Children on the Edge: children affected by maternal imprisonment
This work has been funded by Commonweal Housing. In 2014 Women’s Breakout partnered with Anawim Women’s Centre to host the Re-Unite network and identify the on-going challenges for women and their children when separation has occurred as a result of maternal imprisonment. The Re-Unite network members provided valuable contributions to our understanding of the woman’s perspective, but we also wanted to highlight the social injustice that occurs for children when their mother is imprisoned. This report is part of our collaborative effort, and while the study is small in scale, it illustrates the need to take full account of the impact of maternal imprisonment on children.
‘Children affected by parental imprisonment are some of the most vulnerable; their voices go unheard and their needs frequently unmet.’ (Barnados Report 2014)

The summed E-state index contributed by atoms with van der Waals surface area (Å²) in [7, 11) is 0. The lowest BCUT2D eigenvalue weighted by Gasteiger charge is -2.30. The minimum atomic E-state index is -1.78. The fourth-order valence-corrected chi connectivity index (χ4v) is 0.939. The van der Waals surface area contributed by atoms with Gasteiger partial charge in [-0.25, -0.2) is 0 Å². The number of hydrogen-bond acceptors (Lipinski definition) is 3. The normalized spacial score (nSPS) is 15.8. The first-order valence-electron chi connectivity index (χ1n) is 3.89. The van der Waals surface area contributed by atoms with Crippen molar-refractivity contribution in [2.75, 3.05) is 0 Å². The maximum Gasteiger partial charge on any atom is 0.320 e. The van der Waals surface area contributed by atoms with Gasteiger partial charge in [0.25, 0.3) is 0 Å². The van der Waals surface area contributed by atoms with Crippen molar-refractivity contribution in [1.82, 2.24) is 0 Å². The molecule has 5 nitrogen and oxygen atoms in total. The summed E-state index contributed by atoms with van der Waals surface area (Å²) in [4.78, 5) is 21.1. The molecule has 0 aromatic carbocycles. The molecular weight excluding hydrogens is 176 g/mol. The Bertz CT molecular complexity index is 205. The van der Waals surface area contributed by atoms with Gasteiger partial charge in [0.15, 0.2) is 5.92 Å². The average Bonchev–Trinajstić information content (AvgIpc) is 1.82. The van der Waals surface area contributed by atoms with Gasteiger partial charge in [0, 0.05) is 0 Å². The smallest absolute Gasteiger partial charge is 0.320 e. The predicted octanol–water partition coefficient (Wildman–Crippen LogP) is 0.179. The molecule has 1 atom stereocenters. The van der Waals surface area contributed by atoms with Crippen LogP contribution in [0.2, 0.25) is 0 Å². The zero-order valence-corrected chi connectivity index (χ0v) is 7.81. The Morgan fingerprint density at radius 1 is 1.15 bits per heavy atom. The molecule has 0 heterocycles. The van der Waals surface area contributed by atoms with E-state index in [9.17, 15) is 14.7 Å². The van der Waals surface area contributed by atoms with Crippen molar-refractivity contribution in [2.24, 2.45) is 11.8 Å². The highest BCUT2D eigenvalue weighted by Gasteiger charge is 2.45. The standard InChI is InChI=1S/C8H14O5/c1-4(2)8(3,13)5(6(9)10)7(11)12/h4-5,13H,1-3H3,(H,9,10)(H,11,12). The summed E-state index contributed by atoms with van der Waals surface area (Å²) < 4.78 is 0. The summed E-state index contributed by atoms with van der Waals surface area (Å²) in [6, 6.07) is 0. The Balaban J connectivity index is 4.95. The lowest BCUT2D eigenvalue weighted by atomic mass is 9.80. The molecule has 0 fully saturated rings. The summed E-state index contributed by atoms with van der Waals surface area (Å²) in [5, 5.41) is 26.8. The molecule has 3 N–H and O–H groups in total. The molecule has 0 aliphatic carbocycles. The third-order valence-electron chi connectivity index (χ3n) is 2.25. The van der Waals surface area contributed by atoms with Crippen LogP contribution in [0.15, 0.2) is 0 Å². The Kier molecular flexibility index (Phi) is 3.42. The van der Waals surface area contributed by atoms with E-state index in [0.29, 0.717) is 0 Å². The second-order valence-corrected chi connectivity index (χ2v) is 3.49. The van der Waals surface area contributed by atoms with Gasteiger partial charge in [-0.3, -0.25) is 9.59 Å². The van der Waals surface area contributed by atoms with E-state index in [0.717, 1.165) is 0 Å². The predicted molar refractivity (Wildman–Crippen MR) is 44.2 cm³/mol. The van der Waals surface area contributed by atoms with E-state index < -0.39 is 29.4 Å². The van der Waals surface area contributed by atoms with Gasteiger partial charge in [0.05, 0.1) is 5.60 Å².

Because there have been few empirical studies on the effects of maternal imprisonment there is an unanswered question about the real outcomes for children when their mother goes to prison. Parental imprisonment can cause strong reactions in children that can develop into unhappiness, annoyance, anxiety, loss, an increase of risks to development, and disruption in the mother child relationship, and other family relationships (eg sibling). Many children suffer from instability and insecurity, self-blame, rejection, guilt and feelings of deception.
Children frequently feel loss and uncertainty stemming from the emotional and economic change. Where there is no one to take care of a child after the arrest of a parent, the child’s world often changes beyond comprehension – they may need to stay with relatives for a considerable time, or be taken into care by social services; their social networks are affected; their school life may change. In extreme circumstances, children maybe left completely on their own for a time and uncertain what is going to happen to them.
Visiting arrangements can be practically challenging and upsetting, but lack of privacy and restrictions on physical contact during prison visits increase the difficulty in maintaining parent child relationships.
It is clear that imprisonment can produce severe negative consequences for children; and of course every child is different and every child’s experience is unique.
Jackie Russell, Director of Women’s Breakout